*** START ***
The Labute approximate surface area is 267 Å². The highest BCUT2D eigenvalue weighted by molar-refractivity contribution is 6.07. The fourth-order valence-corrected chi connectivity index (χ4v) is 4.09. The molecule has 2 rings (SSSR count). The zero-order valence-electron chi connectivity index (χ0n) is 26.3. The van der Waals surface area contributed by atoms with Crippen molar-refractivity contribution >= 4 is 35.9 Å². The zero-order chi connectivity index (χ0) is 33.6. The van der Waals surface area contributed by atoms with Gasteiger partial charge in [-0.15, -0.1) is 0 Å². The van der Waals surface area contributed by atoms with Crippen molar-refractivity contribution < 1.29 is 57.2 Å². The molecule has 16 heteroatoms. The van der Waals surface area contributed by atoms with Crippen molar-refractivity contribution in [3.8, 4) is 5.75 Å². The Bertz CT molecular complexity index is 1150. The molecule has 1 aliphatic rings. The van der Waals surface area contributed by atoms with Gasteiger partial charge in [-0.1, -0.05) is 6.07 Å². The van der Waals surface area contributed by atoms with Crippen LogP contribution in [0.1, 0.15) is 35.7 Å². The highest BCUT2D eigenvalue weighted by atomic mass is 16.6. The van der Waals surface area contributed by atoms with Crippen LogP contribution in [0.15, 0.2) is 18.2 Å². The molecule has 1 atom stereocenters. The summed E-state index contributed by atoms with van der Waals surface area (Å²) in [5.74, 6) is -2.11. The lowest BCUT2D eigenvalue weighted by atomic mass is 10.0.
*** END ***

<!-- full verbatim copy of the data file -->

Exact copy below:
The Labute approximate surface area is 267 Å². The highest BCUT2D eigenvalue weighted by molar-refractivity contribution is 6.07. The fourth-order valence-corrected chi connectivity index (χ4v) is 4.09. The molecule has 2 rings (SSSR count). The zero-order valence-electron chi connectivity index (χ0n) is 26.3. The van der Waals surface area contributed by atoms with Crippen molar-refractivity contribution >= 4 is 35.9 Å². The zero-order chi connectivity index (χ0) is 33.6. The van der Waals surface area contributed by atoms with Gasteiger partial charge in [-0.15, -0.1) is 0 Å². The van der Waals surface area contributed by atoms with Crippen molar-refractivity contribution < 1.29 is 57.2 Å². The molecule has 16 heteroatoms. The van der Waals surface area contributed by atoms with Crippen molar-refractivity contribution in [3.8, 4) is 5.75 Å². The Bertz CT molecular complexity index is 1150. The molecule has 1 aliphatic rings. The van der Waals surface area contributed by atoms with Gasteiger partial charge in [-0.1, -0.05) is 6.07 Å². The van der Waals surface area contributed by atoms with Crippen LogP contribution in [0.1, 0.15) is 35.7 Å². The highest BCUT2D eigenvalue weighted by atomic mass is 16.6. The van der Waals surface area contributed by atoms with Crippen LogP contribution in [0.15, 0.2) is 18.2 Å². The molecule has 1 atom stereocenters. The summed E-state index contributed by atoms with van der Waals surface area (Å²) in [5.74, 6) is -2.11. The lowest BCUT2D eigenvalue weighted by atomic mass is 10.0.